Next Tuesday is Juneteenth, a holiday that commemorates the end of slavery. On June 19, 1865, military orders to free enslaved people were finally, officially enforced in Texas—two months after the end of the American Civil War and two years after the Emancipation Proclamation.
What can you expect at this program? There’s no one better to ask than one of our best Living Historians! On Sunday, Algernon is leading the day’s Civil War reenactors (though he also reenacts the American Revolution on other occasions). Read on to discover what Living History means to Algernon, how he became a reenactor, and what he is most excited for this weekend.
DiMenna Children’s History Museum: How would you describe a Living Historian? What is Living History?
Algernon Ward: The names “Living Historian” and “reenactor” are often used interchangeably. Simply put, they are people who bring historical figures to life by adopting their persona and acting as if they were that person. “Living History” is the act of telling a story from history by acting like a person who was actually there at the time.
DCHM: When and how did you become a Living Historian?
AW: In 1999, a friend of mine named Fred Minus convinced me to come and see a reenactment of a Civil War battle. I was so impressed by the authenticity of not only the battle but also the campsites—complete with horses, tents, women cooking food true to the period, and even children dressed in period clothing. It was as if I had gone back through time in a time machine. It looked like fun, so I bought a uniform from one of the merchants there, and I participated in a battle that afternoon. I’ve been having fun ever since.
DCHM: What is your favorite part of being a Living Historian? What has interested you most about it?
AW: I really enjoy sharing the stories from history that people often don’t know about. I have found that people will adjust their thinking about today’s world when they learn from history and how things came to be as they are.
DCHM: Who will you be portraying from the Civil War and how will you distinctly portray them?
AW: I portray an African American soldier from the Union Army. During the Civil War, the U.S. Army separated soldiers by race, and African American soldiers were called “United States Colored Troops.” My portrayal includes weapons, everyday articles such as combs, eating utensils, a wooden flute, and clothing.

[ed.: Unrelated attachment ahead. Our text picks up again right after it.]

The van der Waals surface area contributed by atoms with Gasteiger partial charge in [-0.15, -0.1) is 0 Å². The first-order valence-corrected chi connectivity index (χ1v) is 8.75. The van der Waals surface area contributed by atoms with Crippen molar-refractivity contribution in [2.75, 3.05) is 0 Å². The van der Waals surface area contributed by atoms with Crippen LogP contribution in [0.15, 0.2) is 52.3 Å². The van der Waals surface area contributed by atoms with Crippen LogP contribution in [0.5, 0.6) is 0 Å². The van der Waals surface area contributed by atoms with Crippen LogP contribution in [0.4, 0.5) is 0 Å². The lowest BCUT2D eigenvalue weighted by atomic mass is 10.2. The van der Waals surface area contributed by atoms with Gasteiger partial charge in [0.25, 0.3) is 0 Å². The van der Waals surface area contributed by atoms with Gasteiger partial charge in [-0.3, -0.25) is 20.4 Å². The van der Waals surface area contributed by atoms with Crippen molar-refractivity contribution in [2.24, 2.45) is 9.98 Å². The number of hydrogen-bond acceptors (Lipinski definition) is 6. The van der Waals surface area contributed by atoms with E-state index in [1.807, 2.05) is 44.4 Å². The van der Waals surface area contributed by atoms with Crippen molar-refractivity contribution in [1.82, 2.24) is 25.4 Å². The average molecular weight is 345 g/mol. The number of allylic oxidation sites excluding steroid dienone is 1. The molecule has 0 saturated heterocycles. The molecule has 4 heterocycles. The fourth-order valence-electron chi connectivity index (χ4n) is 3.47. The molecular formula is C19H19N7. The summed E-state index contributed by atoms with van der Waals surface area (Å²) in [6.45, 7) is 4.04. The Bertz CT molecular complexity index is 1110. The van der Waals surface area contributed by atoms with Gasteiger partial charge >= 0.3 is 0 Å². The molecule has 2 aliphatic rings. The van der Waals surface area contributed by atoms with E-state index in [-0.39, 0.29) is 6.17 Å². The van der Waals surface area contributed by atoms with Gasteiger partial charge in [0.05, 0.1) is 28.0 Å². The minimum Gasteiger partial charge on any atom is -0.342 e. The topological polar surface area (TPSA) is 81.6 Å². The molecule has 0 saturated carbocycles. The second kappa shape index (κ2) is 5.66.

A soldier’s uniform contained a lot of information about a soldier’s identity! Soldiers often wore the number of their regiments on their hats, which were called kepis or forage caps. They could also wear symbols for the branch of the army to which they belonged. If he was a member of the infantry, the soldier would wear a ‘hunting horn’ symbol. Cavalry wore a ‘crossed sabers’ symbol and artillery, ‘crossed cannons.’ The color of the trim on a soldier’s dress uniform also designated his branch. The infantry wore blue, the cavalry yellow, the artillery red, and the medical corps green. A soldier’s rank can also be identified by his uniform. Two chevrons or stripes meant he was a corporal and three to six stripes a sergeant. Officers wore even more signs of their rank.
DCHM: What advice would you give to a kid who is interested in becoming a Living Historian or learning about history?
AW: Find a person or event that interests you, then do the research on that person by reading books, watching films, and going to the places where that person lived or event happened. Talk to historians and other people who know about the topic.
DCHM: What kinds of stories do you think need to be told more often in Living History?
AW: There are many stories from the past that have yet to be told. The lives of ordinary people, including women and people from different races, are often neglected. Dare to be different. Tell the stories of those who are usually overlooked in order to do something new.
DCHM: What are you most looking forward to sharing with families at the Museum? What’s something kids shouldn’t miss?
AW: We’re looking forward to sharing the stories of what it was like to be a soldier during the Civil War. We want everyone to experience what daily life was like hundreds of years ago. Willing kids can even join us in a drill like a real soldier! See you at the New-York Historical Society for Juneteenth!
Thanks to Algernon for taking the time to tell us all about Living History with the 6th United States Colored Troops!
Written by J.M. Wasko
Coordinator of Living History Programs at DiMenna Children’s History Museum